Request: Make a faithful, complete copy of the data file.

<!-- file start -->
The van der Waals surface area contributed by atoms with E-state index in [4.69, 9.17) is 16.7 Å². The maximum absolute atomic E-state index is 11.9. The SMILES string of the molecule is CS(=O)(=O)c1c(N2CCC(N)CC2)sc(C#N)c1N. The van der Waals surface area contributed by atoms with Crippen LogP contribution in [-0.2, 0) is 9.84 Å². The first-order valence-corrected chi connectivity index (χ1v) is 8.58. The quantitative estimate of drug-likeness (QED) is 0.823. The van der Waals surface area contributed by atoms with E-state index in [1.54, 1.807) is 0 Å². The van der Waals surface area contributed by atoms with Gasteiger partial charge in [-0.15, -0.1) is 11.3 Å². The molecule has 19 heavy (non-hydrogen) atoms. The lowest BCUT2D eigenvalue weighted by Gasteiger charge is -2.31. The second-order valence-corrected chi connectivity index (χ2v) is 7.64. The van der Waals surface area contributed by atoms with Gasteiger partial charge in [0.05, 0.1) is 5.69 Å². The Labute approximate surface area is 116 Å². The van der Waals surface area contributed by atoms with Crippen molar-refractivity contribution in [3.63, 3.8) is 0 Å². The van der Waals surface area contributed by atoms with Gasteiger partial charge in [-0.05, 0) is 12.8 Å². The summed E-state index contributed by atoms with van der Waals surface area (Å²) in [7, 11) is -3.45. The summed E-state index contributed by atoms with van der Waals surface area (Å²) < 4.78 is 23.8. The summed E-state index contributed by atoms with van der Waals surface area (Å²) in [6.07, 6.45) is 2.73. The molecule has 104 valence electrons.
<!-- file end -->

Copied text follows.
The van der Waals surface area contributed by atoms with E-state index in [4.69, 9.17) is 16.7 Å². The maximum absolute atomic E-state index is 11.9. The SMILES string of the molecule is CS(=O)(=O)c1c(N2CCC(N)CC2)sc(C#N)c1N. The van der Waals surface area contributed by atoms with Crippen LogP contribution in [-0.2, 0) is 9.84 Å². The first-order valence-corrected chi connectivity index (χ1v) is 8.58. The quantitative estimate of drug-likeness (QED) is 0.823. The van der Waals surface area contributed by atoms with E-state index in [1.54, 1.807) is 0 Å². The van der Waals surface area contributed by atoms with Gasteiger partial charge in [-0.15, -0.1) is 11.3 Å². The molecule has 19 heavy (non-hydrogen) atoms. The lowest BCUT2D eigenvalue weighted by Gasteiger charge is -2.31. The second-order valence-corrected chi connectivity index (χ2v) is 7.64. The van der Waals surface area contributed by atoms with Gasteiger partial charge in [0.05, 0.1) is 5.69 Å². The Labute approximate surface area is 116 Å². The van der Waals surface area contributed by atoms with Crippen molar-refractivity contribution in [3.63, 3.8) is 0 Å². The van der Waals surface area contributed by atoms with Gasteiger partial charge in [-0.05, 0) is 12.8 Å². The summed E-state index contributed by atoms with van der Waals surface area (Å²) in [7, 11) is -3.45. The summed E-state index contributed by atoms with van der Waals surface area (Å²) < 4.78 is 23.8. The summed E-state index contributed by atoms with van der Waals surface area (Å²) in [6.07, 6.45) is 2.73. The molecule has 104 valence electrons.